Hopkins officials have begun collaborating with human researchers and specialists in developing diagnostics and treatments that could benefit both pets and humans. One study involves a new pain medication.
Such partnering is not uncommon, said Dr. Lorin Warnick, director of Cornell University's Hospital for Animals. It goes on in some way at every veterinary school in the country, he said.
It's a concept called "one health," or a recognition that human health is connected to animal health and the environment. The U.S. Centers for Disease Control and Prevention employs that approach to monitor public health threats.
Warnick said it's been getting more attention in recent years, perhaps because of infectious disease outbreaks in the news, including bird and swine flu, Ebola, and his area of research, salmonella, which are passed or shared in some way by the species.
He said the bulk of animal-human research is done in academic settings such as Cornell, where, for example, a new treatment for knee injuries in animals and humans was recently developed. The school also has hired a human oncologist to conduct studies potentially benefiting both species.
"There is a very long tradition of veterinarians and human doctors working hand and hand," Warnick said. "We don't draw such a strict dividing line between humans and animals."
Back at Hopkins, specialists were working together to diagnose Otter. A radiologist read Otter's scans, though it was already clear to Gainsburg, a Catonsville veterinary neurologist, that disk material had moved and was pressing on nerves around the end of the dog's spine. It would have to be removed.
The images were taken over an hour as an anesthetized Otter lay on his back, covered in warm blankets. He was given ear plugs, as the machine clicked loudly. Dr. Rebecca Krimins, a veterinary anesthesiologist, monitored his vital signs on special equipment.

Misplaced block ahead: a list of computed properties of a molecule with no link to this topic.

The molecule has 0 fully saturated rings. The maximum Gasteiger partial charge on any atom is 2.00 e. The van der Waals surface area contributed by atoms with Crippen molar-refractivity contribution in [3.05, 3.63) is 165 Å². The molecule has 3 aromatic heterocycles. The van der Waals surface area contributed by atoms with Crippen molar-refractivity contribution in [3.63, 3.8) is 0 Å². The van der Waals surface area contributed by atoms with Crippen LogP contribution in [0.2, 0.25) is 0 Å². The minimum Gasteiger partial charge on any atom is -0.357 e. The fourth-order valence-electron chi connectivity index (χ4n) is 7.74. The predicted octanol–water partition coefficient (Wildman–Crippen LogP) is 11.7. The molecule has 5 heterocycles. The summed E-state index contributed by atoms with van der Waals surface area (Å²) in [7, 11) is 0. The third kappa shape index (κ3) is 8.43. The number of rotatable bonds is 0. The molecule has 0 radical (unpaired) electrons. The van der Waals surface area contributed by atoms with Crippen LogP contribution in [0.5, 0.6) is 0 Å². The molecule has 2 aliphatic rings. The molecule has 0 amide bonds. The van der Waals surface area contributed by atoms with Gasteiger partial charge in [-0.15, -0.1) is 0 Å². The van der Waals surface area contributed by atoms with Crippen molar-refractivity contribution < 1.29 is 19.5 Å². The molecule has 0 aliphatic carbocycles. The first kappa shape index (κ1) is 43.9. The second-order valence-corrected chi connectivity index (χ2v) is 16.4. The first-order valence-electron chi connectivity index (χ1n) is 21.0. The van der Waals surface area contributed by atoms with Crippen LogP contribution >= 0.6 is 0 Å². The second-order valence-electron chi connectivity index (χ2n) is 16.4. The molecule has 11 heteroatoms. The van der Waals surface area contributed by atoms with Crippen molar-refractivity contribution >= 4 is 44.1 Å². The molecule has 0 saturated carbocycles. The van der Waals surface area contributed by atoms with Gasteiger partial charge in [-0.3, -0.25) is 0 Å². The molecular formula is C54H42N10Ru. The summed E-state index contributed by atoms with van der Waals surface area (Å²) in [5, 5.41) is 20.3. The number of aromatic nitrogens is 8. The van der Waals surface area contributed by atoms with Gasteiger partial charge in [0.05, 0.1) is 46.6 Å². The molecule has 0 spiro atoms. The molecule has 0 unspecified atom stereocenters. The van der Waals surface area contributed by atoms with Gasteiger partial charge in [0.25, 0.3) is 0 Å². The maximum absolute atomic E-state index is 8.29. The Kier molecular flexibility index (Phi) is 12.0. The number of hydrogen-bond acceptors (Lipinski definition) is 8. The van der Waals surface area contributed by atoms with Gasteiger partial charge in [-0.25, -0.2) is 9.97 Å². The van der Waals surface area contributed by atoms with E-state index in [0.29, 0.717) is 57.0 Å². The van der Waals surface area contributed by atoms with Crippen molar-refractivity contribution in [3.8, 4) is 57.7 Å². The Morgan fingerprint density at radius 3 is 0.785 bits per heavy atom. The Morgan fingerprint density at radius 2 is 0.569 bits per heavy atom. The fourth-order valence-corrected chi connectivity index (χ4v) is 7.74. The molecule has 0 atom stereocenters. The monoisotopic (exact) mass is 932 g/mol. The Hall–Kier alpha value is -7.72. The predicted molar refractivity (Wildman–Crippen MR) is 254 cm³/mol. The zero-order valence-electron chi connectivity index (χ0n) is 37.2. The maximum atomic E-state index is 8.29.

The MRI, or magnetic resonance imaging, machine uses radio waves within a large round magnetic tube to capture details not seen on an X-ray.
Krimins said the machinery is set up so animals could be moved easily on tables between scanners, the first to find disease and the next to aid in biopsies or therapies. The scanners are constantly updated with the latest technology for research, though Hopkins has for years also scanned zoo and aquarium animals.
Otter lives on a farm in Butler in northern Baltimore County, with Sherry Fenwick and her family. Fenwick said Otter recently recovered from surgery for a torn knee ligament and began having back trouble immediately. She thinks both injuries may be related to an encounter with a squirrel.
She said his episodes began sporadically, so veterinarians weren't able to see his symptoms. He would run and play and then have trouble getting up in the morning, only to recover. But recently, he began having trouble getting up altogether.
The normally engaging and energetic dog — a "ferocious swimmer" and constant tail-wagger — was clearly miserable, Fenwick said.
With a definitive diagnosis from the MRI, he had surgery a week ago, shortly after his scans.
"He went through X-rays and exams and everyone wanted to put off an MRI because it's such an expense," said Fenwick, an animal lover and advocate. "But as an owner of an animal with seriously painful symptoms, I would have had it months ago. I'm so glad to have the surgery now."